The CDC reported that 38,000 people died in the U.S. by suicide. It now surpasses motor vehicle accidents as a cause of death and is listed as 10th most common cause of all deaths in our country. It probably ranks 1st for the most stigmatized and least talked about form of death in our country.
As a psychiatrist, many of my patients struggle with suicidal thoughts, sometimes as part of major depression, PTSD, bipolar disorder, addiction, eating disorders or personality disorders. In my own recovery from an eating disorder, substance abuse and trauma, it is a mind state that I am familiar with.
But, I’ve never known it quite as intimately as I have since being informed of my nephew’s death by suicide in January of this year.
To experience the pain first hand that rips through a family after suicide was altogether a different experience than helping people professionally with suicidal thoughts, suicide attempts or loss of a loved one after suicide.
I was on vacation with my new family in Mexico, returning from an activity-packed, day-long trip to an adventure park. We returned to our hotel well after the sun went down. I reflexively checked my cell phone upon getting back to our room, expecting nothing more than maybe a few emails. To my surprise and then panic, there were missed calls from my mother, sister, brother and a few ominous texts. “Call me as soon as you can. Something bad has happened.”
I felt it in my body and knew it my heart it was something serious. Stepping outside to the balcony, I tried my sister. Voicemail. Then my mother. I could tell she had been crying. “Are you sitting down?” she asked. “
Yes,” I said, even though I wasn’t.
“Are you really sitting down?”
“Yes, I’m sitting.” I was annoyed that she knows me well enough to know I was not seated. Impatiently, and riddled with anxiety, I sat.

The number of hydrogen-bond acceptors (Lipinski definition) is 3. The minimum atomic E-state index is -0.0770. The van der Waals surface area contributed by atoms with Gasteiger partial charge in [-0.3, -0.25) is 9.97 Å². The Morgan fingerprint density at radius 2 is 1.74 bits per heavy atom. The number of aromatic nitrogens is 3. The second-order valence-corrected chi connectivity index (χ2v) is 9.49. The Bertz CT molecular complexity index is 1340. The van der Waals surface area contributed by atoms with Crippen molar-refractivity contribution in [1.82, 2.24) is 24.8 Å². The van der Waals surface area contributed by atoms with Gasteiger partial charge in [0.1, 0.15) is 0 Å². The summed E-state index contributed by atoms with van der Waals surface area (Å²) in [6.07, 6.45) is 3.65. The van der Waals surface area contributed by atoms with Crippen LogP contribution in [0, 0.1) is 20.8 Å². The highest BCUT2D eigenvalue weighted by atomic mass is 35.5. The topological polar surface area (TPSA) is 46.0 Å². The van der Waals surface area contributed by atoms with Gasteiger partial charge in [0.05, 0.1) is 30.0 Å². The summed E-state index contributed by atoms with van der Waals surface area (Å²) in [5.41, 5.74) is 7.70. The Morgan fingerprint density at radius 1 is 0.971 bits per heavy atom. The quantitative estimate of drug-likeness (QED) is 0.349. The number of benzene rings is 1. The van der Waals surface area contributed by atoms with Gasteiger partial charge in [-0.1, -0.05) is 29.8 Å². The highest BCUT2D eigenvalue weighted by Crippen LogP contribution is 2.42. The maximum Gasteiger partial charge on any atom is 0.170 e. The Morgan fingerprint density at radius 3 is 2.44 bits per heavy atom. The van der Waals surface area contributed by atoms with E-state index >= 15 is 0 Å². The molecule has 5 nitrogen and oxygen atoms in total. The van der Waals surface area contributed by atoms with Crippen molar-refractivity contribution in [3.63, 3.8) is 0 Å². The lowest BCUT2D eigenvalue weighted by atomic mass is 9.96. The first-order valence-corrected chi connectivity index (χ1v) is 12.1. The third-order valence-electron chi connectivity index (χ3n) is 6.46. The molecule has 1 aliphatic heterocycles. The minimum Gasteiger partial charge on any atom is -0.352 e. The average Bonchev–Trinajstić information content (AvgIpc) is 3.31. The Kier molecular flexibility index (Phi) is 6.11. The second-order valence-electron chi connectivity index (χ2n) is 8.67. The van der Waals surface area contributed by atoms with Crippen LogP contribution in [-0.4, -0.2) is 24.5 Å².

“Tommy killed himself.”
Floodgates opened. Pain, sadness, hurt, anger, guilt, shock, confusion — all at once. I asked for details. She shared what she knew.
I’m an addiction psychiatrist, CEO and Medical Director of a large residential treatment center for women with suicidal thoughts and addiction. With my nephew, drugs were involved. He was sick, in pain (but not obviously so), and clearly alone. He was adamantly against any attempts to intervene on his decided way of life and his life philosophy, part of which included the use of what he considered life-enhancing drugs—namely marijuana, ecstasy, and LSD. He was a talented dancer and street performer — into the rave scene in Chicago. And like so many in that world, he embraced drugs as a meaningful and important part of life. Not the so-called “hard” drugs like crack or heroin, but all the drugs people in that scene say should be legal because…”they’re not addictive, it enhances my life, opens me up, blah blah blah.”
I wonder if he ever considered that these drugs might play a role in making him think his time had come at the age of 32, and it was the plan of the universe for him to take his own life on the 2nd day of 2014.
I saw his life, which included early developmental trauma. In my experience as a psychiatrist, unhealed early life trauma is integrally linked to suicide attempts, suicidal thoughts, mood disorders and addictive disorders.
Like so many who have experienced suicide in their family, I have been plagued by the usual questions: How could this happen in my own family? How could I have prevented it? What could I have done differently? Although the questions are seemingly unavoidable, at the end of the day, they lead nowhere. So now I focus on how fortunate I am for all the love and support I have in my life, especially the support I received from my therapist, family, and hundreds of people in the 12 step recovery community who not only kept me alive, but taught me (teach me!) how to thrive. Every single day of my life in recovery I am blessed with the brave women at Timberline Knolls, who have the courage to ask for help and give me the gift of bearing witness to their miraculous journeys.